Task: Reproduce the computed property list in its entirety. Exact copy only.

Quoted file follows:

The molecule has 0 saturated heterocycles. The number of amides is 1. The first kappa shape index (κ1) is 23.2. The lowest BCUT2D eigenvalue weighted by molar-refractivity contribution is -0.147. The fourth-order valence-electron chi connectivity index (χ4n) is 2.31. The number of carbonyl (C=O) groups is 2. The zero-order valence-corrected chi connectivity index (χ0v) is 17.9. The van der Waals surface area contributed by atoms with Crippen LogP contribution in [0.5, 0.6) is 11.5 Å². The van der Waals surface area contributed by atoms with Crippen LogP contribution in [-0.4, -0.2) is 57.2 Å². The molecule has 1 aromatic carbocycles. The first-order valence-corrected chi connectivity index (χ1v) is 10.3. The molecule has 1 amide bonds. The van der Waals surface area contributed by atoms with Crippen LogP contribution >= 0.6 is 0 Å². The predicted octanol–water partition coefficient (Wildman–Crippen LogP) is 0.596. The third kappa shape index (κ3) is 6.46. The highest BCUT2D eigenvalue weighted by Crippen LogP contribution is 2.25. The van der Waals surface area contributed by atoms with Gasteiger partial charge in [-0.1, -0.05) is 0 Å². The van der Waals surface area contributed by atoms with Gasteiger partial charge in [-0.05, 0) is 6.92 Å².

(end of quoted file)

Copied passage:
The molecule has 0 saturated heterocycles. The number of amides is 1. The first kappa shape index (κ1) is 23.2. The lowest BCUT2D eigenvalue weighted by molar-refractivity contribution is -0.147. The fourth-order valence-electron chi connectivity index (χ4n) is 2.31. The number of carbonyl (C=O) groups is 2. The zero-order valence-corrected chi connectivity index (χ0v) is 17.9. The van der Waals surface area contributed by atoms with Crippen LogP contribution in [0.5, 0.6) is 11.5 Å². The van der Waals surface area contributed by atoms with Crippen LogP contribution in [-0.4, -0.2) is 57.2 Å². The molecule has 1 aromatic carbocycles. The first-order valence-corrected chi connectivity index (χ1v) is 10.3. The molecule has 1 amide bonds. The van der Waals surface area contributed by atoms with Crippen LogP contribution >= 0.6 is 0 Å². The predicted octanol–water partition coefficient (Wildman–Crippen LogP) is 0.596. The third kappa shape index (κ3) is 6.46. The highest BCUT2D eigenvalue weighted by Crippen LogP contribution is 2.25. The van der Waals surface area contributed by atoms with Gasteiger partial charge in [-0.1, -0.05) is 0 Å². The van der Waals surface area contributed by atoms with Gasteiger partial charge in [-0.05, 0) is 6.92 Å².